The British warship on which Argentina formally surrendered the island of South Georgia during the 1982 Falklands War began its final journey on Wednesday before being scrapped.
HMS Plymouth could not be saved despite years of attempts to find a permanent home for the frigate.
The ship, which entered naval service in 1961, was decommissioned in 1988.
Peel Ports, which owns the dock where the frigate has languished rusting for years, said they had no “practical choice” other than to scrap the vessel.
Under tow, it sailed out of Birkenhead, northwest England on Wednesday, past the familiar landmarks of Liverpool on the other side of the River Mersey estuary. Its destination is not known.
The ship was one of the first to arrive in the South Atlantic Ocean after Argentina invaded the Falkland Islands and South Georgia, both British possessions.
The frigate provided gunfire support as British forces retook the island of South Georgia.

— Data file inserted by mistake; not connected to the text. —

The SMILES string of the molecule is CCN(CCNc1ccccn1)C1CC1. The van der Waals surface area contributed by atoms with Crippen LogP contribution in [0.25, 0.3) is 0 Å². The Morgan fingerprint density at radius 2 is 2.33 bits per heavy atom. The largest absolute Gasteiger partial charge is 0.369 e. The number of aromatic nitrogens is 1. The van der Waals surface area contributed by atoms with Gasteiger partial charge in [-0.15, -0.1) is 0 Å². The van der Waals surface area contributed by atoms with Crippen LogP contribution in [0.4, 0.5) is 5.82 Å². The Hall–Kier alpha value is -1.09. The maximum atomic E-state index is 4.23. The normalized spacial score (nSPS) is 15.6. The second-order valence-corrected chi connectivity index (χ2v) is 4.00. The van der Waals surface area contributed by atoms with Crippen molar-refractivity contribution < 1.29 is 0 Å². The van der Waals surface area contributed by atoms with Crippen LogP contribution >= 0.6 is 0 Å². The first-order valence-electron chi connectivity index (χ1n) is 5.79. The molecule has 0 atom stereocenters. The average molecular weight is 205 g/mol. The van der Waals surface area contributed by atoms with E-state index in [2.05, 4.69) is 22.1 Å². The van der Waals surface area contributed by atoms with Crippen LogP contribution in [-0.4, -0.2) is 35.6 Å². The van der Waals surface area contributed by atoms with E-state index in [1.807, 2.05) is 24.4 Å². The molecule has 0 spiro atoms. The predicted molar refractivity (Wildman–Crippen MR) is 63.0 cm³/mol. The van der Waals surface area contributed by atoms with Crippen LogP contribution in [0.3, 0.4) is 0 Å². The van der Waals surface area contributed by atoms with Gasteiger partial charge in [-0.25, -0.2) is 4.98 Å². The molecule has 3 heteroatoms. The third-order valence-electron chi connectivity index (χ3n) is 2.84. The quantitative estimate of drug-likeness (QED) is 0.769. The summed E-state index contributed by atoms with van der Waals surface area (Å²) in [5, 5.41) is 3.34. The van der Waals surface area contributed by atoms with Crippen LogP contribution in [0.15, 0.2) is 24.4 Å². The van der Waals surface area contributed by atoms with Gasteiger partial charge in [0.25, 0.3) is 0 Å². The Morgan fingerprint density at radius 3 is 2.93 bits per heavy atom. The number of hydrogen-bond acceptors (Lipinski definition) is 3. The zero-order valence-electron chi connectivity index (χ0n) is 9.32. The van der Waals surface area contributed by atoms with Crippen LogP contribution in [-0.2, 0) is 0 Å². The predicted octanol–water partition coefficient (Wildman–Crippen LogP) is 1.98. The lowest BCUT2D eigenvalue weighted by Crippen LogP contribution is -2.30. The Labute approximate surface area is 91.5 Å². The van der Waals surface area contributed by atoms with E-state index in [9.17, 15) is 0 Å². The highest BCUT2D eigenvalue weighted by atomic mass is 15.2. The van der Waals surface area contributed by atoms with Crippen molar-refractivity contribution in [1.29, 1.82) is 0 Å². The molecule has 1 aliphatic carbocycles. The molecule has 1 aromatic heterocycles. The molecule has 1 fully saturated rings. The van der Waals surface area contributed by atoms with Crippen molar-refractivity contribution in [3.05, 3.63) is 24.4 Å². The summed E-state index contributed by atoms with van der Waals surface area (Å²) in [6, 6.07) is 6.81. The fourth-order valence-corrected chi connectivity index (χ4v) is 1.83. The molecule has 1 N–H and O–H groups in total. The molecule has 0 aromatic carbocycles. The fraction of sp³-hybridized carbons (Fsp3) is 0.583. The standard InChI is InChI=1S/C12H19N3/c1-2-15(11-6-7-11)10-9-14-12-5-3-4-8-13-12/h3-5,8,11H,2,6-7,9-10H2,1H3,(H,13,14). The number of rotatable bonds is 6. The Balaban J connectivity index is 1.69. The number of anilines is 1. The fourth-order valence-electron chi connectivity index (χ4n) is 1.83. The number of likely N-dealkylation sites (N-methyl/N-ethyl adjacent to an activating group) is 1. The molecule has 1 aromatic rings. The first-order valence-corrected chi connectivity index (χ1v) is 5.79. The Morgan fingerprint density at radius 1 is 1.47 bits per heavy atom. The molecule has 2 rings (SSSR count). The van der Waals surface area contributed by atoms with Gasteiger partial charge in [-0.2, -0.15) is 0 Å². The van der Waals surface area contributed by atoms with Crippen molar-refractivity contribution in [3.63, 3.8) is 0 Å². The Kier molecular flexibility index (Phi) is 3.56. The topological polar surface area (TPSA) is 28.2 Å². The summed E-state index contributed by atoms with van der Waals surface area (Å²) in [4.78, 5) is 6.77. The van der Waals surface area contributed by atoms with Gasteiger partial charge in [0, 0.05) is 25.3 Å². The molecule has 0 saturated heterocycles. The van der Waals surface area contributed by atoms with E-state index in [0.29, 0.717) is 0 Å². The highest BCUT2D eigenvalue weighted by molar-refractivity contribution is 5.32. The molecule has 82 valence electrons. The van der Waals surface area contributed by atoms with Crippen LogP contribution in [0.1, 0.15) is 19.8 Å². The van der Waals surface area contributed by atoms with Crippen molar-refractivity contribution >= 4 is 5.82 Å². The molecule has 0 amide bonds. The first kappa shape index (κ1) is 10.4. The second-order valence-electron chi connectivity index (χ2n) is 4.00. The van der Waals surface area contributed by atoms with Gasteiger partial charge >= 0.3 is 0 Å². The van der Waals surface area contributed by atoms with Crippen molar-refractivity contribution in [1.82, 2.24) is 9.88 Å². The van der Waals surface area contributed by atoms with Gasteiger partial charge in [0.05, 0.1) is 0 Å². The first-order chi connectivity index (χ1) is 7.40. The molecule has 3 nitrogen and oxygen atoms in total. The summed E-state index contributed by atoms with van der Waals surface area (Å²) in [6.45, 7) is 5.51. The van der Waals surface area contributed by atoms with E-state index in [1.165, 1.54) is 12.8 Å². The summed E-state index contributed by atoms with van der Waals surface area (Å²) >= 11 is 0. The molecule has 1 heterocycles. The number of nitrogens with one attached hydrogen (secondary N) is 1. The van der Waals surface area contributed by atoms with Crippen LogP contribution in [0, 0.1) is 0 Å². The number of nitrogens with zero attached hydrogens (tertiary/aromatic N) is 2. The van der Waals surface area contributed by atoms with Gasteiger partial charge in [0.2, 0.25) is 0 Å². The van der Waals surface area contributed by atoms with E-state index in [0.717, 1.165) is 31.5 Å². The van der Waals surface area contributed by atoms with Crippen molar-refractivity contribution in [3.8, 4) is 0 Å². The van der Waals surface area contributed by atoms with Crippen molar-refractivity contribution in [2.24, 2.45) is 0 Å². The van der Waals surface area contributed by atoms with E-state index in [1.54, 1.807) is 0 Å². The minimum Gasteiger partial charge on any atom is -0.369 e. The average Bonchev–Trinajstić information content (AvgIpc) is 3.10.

Lieutenant Commander Alfredo Astiz, who was in charge of the Argentinian garrison, signed the surrender document in HMS Plymouth’s wardroom.
Astiz was later sentenced to life in prison for torture, murder and rights abuses, in 2011.
Acting as an escort providing cover, the ship then became the first to enter San Carlos Water, where British forces landed on East Falkland, where it was attacked and hit by Argentinian fighter jets.
The Historic Warships Preservation Trust rented a berth for the ship in 1990 but when it went into liquidation in 2006, it became, by default, the responsibility of Peel Ports.
The city of Plymouth tried to buy the ship in 2007 but could not find a suitable berth.
“We are very sympathetic to the historical significance of the vessel but no public or private body has come forward with a feasible plan to maintain, restore or remove her during the past seven years,” Peel Ports said in a statement.
“The group feels, reluctantly, we have no practical choice but to dispose of her responsibly.”